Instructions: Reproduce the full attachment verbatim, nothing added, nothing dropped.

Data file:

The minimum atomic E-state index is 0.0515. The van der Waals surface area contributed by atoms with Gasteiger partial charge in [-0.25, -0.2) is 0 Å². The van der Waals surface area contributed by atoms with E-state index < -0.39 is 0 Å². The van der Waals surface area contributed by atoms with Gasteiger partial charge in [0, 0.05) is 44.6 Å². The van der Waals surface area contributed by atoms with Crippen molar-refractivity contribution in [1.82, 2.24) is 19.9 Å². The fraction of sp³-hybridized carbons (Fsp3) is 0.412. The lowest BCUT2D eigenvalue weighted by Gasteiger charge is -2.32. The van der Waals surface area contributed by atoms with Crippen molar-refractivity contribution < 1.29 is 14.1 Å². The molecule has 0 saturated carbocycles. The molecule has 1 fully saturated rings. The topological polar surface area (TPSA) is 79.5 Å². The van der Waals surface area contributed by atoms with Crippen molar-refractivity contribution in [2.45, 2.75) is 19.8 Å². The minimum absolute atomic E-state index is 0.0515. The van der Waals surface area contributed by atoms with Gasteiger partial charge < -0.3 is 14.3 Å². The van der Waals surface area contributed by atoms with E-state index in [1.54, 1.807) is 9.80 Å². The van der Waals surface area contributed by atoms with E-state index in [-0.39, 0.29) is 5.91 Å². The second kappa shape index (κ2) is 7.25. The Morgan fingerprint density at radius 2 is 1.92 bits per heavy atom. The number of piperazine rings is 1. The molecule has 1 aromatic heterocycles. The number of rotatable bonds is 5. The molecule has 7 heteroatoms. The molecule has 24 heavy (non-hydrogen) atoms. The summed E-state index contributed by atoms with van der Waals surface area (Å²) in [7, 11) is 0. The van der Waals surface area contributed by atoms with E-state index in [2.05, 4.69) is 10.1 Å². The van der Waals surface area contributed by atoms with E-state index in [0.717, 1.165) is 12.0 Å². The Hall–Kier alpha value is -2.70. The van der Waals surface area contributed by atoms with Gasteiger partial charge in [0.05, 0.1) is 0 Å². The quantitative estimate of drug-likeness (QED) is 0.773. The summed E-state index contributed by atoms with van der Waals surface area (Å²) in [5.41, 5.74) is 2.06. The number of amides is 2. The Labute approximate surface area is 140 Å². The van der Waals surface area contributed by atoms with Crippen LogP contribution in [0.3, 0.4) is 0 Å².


The minimum atomic E-state index is 0.0515. The van der Waals surface area contributed by atoms with Gasteiger partial charge in [-0.25, -0.2) is 0 Å². The van der Waals surface area contributed by atoms with E-state index < -0.39 is 0 Å². The van der Waals surface area contributed by atoms with Gasteiger partial charge in [0, 0.05) is 44.6 Å². The van der Waals surface area contributed by atoms with Crippen molar-refractivity contribution in [1.82, 2.24) is 19.9 Å². The fraction of sp³-hybridized carbons (Fsp3) is 0.412. The lowest BCUT2D eigenvalue weighted by Gasteiger charge is -2.32. The van der Waals surface area contributed by atoms with Crippen molar-refractivity contribution < 1.29 is 14.1 Å². The molecule has 0 saturated carbocycles. The molecule has 1 fully saturated rings. The topological polar surface area (TPSA) is 79.5 Å². The van der Waals surface area contributed by atoms with Crippen molar-refractivity contribution in [2.45, 2.75) is 19.8 Å². The minimum absolute atomic E-state index is 0.0515. The van der Waals surface area contributed by atoms with Gasteiger partial charge < -0.3 is 14.3 Å². The van der Waals surface area contributed by atoms with E-state index in [1.54, 1.807) is 9.80 Å². The van der Waals surface area contributed by atoms with E-state index in [-0.39, 0.29) is 5.91 Å². The second kappa shape index (κ2) is 7.25. The Morgan fingerprint density at radius 2 is 1.92 bits per heavy atom. The number of piperazine rings is 1. The molecule has 1 aromatic heterocycles. The number of rotatable bonds is 5. The molecule has 7 heteroatoms. The molecule has 24 heavy (non-hydrogen) atoms. The summed E-state index contributed by atoms with van der Waals surface area (Å²) in [7, 11) is 0. The van der Waals surface area contributed by atoms with E-state index in [2.05, 4.69) is 10.1 Å². The van der Waals surface area contributed by atoms with E-state index in [0.717, 1.165) is 12.0 Å². The Hall–Kier alpha value is -2.70. The van der Waals surface area contributed by atoms with Gasteiger partial charge in [0.05, 0.1) is 0 Å². The quantitative estimate of drug-likeness (QED) is 0.773. The summed E-state index contributed by atoms with van der Waals surface area (Å²) in [5.41, 5.74) is 2.06. The number of amides is 2. The Labute approximate surface area is 140 Å². The van der Waals surface area contributed by atoms with Crippen LogP contribution in [0.3, 0.4) is 0 Å².